One form of serious intellectual work that could use much more respect and appreciation within the humanities is the often unglamorous—but occasionally revolutionary—work of creating technical standards. At their best, such standards transcend the code itself to envision new forms of human interaction or knowledge creation that would not be possible without a lingua franca. … Continue reading The Vision of ORE
What would you do with a million digital books? That's the intriguing question this month's D-Lib Magazine asked its contributors, as an exercise in understanding what might happen when massive digitization projects from Google, the Open Content Alliance, and others reach their fruition. I was lucky enough to be asked to write one of the … Continue reading What Would You Do With a Million Books?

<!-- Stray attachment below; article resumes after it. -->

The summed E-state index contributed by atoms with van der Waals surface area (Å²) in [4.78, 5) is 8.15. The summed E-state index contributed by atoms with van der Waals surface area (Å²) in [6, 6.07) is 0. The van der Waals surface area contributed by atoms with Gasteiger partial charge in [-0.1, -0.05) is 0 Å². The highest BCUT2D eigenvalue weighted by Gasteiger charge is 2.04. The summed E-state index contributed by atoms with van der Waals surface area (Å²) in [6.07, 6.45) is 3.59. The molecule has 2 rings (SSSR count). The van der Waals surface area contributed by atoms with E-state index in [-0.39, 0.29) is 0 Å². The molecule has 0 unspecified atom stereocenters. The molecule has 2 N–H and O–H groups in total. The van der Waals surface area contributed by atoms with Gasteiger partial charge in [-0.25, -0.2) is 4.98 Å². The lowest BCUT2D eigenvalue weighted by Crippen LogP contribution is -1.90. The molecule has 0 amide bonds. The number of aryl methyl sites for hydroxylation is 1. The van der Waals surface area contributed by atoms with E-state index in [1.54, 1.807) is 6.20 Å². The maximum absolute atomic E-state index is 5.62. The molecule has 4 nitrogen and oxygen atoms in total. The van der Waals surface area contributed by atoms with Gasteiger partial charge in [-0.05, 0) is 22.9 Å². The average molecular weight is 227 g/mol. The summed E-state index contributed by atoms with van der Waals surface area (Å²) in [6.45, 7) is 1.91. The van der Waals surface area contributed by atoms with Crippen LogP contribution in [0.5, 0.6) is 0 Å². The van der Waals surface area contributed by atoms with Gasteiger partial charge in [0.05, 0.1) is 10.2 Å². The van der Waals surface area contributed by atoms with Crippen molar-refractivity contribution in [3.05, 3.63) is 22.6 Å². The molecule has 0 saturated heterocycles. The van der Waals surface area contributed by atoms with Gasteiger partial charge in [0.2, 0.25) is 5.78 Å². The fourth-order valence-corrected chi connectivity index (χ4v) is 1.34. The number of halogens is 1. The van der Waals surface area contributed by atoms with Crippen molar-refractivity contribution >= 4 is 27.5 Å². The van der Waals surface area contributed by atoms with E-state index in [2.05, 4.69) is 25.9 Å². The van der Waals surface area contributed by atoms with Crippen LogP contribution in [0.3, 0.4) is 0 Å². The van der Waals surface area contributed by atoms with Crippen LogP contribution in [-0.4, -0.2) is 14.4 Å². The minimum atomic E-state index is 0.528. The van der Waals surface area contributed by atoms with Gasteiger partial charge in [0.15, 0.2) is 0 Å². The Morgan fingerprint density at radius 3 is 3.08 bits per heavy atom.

In this week's issue of the Chronicle of Higher Education Roy Rosenzweig and I elaborate on the implications of my H-Bot software, and of similar data-mining services and the web in general. "No Computer Left Behind" (cover story in the Chronicle Review; alas, subscription required, though here's a copy at CHNM) is somewhat more polemical … Continue reading No Computer Left Behind
In an article published tomorrow, but online now, the journal Nature reveals the results of a (relatively small) study it conducted to compare the accuracy of Wikipedia with Encyclopaedia Britannica—at least in the natural sciences. The results may strike some as surprising. As Jim Giles summarizes in the special report: "Among 42 entries tested, the … Continue reading Nature Compares Science Entries in Wikipedia with Encyclopaedia Britannica
For those who have been asking about the article I wrote with Roy Rosenzweig on the reliability of historical information on the web (summarized in a previous post), it has just appeared on the First Monday website, perhaps a little belatedly given the name of the journal.